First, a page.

The trek started at a very unremarkable spot in the road; two small shops, where you could have tea, of course, buy last minute supplies (though hardly an issue since there were tea houses with supplies all along the trail), and the porter could tie your bags together, ready to cart them up into the mountains. Our porter was a young man named Pfuri. He looked as though he was about 17, although he is actually 21. He took our two packs, along with his own smaller bag, strapped them all together, added a long strap with a wrap on it for the head, hoisted it took his back and took off. He was ALWAYS ahead of us, jogging up the steep steps and climbs as if they were flat ground, while we slowly ground our way up the tortuous steps. All of the men and women of Nepal climbed the terrain as if they were on a Sunday stroll – absolutely amazing and humbling.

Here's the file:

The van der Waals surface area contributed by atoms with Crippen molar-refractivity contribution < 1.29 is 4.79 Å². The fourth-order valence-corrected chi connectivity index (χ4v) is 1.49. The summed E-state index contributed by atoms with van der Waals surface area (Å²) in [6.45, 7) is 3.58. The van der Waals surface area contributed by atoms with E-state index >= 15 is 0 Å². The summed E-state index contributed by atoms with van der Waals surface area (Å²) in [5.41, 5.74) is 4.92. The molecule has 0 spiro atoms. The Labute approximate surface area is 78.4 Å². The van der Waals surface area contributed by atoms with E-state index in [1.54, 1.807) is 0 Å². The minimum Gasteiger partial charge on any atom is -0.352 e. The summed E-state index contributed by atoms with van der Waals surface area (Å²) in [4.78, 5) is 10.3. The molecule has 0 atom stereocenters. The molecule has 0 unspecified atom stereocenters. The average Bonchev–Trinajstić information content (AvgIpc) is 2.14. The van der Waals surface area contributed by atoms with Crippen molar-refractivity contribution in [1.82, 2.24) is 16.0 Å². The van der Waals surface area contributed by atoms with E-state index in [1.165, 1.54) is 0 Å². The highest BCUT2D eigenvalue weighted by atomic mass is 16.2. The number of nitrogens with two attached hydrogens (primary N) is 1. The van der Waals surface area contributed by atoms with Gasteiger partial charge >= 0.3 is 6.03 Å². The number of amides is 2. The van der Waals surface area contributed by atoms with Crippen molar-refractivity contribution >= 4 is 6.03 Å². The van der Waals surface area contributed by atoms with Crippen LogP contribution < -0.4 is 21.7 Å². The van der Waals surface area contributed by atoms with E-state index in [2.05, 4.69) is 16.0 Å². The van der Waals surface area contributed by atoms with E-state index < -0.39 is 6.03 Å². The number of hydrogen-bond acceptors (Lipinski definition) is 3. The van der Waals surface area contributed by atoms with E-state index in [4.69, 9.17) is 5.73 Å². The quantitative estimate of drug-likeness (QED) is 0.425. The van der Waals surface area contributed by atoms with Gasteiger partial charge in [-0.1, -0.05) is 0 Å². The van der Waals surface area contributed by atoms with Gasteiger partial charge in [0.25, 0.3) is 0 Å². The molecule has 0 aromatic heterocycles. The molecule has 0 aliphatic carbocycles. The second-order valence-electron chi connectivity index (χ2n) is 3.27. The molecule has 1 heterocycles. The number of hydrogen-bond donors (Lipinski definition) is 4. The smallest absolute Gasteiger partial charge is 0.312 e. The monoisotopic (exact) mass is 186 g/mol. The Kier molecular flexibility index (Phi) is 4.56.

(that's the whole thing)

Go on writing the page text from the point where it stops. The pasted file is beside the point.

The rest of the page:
The trails we traveled on varied greatly…the beginning of the trek took us winding through a small village with stores, services and homes lining the path, a path not much wider than a single car. A road above by-passes the village proper, giving a way for cars to get up to the river crossing, about a mile in. Kids played in the path, chasing each other, tossing balls, rolling sticks, and watching the many groups of foreigners hike through their village. We had a leisurely hike up to the bridge crossing the river…the point where we entered the true countryside where donkeys, horses and men are the beasts of burden.